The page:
I had been excited yesterday at the prospect of a free Saturday. Typically there is something going on at church that would have us out of the house in the morning. I couldn’t wait to get my house back in order. Instead I fed and changed Jayla; fixed breakfast for everybody; put a load of clothes in; cleaned up the kitchen; dealt with Jayla’s fussiness; transferred the clean load to the dryer; approved drawings and costumes; answered my son’s two thousand questions and prepared his seven hundred meals; fed my daughter; dealt with my baby again; etc. I was more than just a tad irritated by the time my husband woke up from his nap (he had worked last night). I don’t think I worked this hard when I worked outside the home. At least there I was guaranteed breaks and had the opportunity to clock out and leave.

Now, I understand this is the life of a mother and I am thankful for my family, believe me. But I am not, nor will I ever be, one of those fake sanctimommies that pretends that parenthood, and motherhood in particular, is all peaches and cream. Nope. Sometimes I don’t want to be bothered and today was one of them. I was happy when my husband woke up and we got out of the house. I have never liked being cooped up in the house all day, ever.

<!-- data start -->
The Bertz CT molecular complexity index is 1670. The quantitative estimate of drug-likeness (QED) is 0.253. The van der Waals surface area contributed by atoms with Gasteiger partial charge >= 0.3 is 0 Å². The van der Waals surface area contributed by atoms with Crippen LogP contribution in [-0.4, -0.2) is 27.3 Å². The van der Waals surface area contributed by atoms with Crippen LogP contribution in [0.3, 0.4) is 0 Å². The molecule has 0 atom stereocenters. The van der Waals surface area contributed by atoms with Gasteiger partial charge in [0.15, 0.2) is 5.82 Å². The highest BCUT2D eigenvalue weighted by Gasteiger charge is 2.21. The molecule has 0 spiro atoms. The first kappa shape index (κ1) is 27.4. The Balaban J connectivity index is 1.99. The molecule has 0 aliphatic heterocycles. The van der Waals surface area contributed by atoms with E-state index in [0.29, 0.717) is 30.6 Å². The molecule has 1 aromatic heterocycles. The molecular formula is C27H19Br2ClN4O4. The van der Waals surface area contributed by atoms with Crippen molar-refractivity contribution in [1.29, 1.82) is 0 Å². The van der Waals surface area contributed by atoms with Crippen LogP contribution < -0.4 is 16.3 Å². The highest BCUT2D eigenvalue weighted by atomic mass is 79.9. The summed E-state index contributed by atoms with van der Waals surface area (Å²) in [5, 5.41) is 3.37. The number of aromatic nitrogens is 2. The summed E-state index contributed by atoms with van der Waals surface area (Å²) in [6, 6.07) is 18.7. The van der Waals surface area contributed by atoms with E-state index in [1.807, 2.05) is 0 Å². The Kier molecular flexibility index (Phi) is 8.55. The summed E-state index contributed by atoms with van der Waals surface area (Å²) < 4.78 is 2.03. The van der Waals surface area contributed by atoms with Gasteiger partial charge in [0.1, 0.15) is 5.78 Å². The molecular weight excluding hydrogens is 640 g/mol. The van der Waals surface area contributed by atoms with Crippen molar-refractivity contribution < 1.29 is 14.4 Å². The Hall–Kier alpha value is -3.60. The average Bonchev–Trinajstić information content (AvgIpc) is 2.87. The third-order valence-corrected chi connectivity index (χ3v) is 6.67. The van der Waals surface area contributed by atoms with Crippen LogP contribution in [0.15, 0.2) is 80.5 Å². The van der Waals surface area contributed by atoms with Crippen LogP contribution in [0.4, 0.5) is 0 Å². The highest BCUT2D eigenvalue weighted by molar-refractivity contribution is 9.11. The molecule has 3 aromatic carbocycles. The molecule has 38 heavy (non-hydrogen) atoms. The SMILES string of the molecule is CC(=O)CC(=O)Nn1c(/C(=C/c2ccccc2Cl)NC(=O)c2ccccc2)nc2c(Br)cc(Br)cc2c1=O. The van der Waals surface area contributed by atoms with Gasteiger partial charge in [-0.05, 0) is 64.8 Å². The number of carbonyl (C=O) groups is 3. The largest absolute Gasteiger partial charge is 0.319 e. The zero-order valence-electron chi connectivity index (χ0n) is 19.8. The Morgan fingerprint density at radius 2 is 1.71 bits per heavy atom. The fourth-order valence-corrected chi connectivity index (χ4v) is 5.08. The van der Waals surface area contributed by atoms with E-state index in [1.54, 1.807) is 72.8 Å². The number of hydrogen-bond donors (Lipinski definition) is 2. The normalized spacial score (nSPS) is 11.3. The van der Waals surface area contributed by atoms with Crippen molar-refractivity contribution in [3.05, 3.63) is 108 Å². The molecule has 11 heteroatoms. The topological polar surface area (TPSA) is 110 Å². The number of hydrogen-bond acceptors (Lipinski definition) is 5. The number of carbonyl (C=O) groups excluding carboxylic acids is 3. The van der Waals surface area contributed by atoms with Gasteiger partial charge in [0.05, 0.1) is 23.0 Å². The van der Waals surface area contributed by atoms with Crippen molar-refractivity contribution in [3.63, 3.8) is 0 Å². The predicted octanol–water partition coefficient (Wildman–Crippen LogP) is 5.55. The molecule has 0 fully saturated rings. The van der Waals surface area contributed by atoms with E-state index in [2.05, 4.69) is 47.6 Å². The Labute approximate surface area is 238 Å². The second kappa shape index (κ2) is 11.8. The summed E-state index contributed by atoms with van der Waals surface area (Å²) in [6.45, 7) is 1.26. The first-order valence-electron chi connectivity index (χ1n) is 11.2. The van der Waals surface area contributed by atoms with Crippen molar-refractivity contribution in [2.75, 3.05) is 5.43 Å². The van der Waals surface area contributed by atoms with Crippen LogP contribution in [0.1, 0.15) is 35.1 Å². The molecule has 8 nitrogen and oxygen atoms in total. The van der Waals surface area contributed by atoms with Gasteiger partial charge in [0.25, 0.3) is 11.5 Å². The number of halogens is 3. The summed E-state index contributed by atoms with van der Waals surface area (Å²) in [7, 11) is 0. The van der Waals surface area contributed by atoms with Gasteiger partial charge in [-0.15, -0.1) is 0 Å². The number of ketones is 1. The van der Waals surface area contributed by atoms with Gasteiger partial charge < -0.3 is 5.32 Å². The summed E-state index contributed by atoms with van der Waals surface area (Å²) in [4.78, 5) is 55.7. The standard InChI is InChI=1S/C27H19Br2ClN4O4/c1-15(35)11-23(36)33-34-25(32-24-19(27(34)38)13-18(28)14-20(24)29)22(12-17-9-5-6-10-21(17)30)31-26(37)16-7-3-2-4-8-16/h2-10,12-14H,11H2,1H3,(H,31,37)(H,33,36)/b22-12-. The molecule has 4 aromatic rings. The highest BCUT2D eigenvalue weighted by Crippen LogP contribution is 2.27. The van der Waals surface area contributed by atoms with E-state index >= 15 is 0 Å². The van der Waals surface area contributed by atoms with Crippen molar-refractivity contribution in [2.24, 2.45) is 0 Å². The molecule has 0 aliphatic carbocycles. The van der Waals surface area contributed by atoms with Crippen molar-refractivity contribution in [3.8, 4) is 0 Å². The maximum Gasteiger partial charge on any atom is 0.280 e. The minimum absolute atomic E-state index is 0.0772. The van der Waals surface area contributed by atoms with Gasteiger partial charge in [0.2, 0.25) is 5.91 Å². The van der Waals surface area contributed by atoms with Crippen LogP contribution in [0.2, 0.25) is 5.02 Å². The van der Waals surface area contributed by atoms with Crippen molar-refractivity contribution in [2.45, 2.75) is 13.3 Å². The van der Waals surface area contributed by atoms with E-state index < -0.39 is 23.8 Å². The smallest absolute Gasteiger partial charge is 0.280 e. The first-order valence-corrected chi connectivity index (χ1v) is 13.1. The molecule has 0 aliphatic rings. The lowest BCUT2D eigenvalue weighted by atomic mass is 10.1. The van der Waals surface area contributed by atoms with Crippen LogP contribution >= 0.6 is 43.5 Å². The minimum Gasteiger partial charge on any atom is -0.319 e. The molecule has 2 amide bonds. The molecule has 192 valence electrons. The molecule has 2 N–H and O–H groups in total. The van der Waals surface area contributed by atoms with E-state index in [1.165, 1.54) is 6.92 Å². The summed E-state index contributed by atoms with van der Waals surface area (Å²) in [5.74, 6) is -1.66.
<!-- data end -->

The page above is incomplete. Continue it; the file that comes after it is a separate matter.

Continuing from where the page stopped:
Well, it is now late and my brand new dryer has stopped heating. I am bummed. Now I have to go figure out why.

I need prayer.

You know how you go in for a job interview and the interviewer asks you to describe one of your character weaknesses?

The answer for me is simple. I often have too much pride to ask for help when I need it, and am my own worst critic.

I’m overwhelmed right now, and I know that the prayers of the righteous availeth much (paraphrasing James 5:16), and therefore, I am humbly seeking prayer from those who are willing.

I absolutely hate having to admit when things are falling apart, but they are. In a nutshell: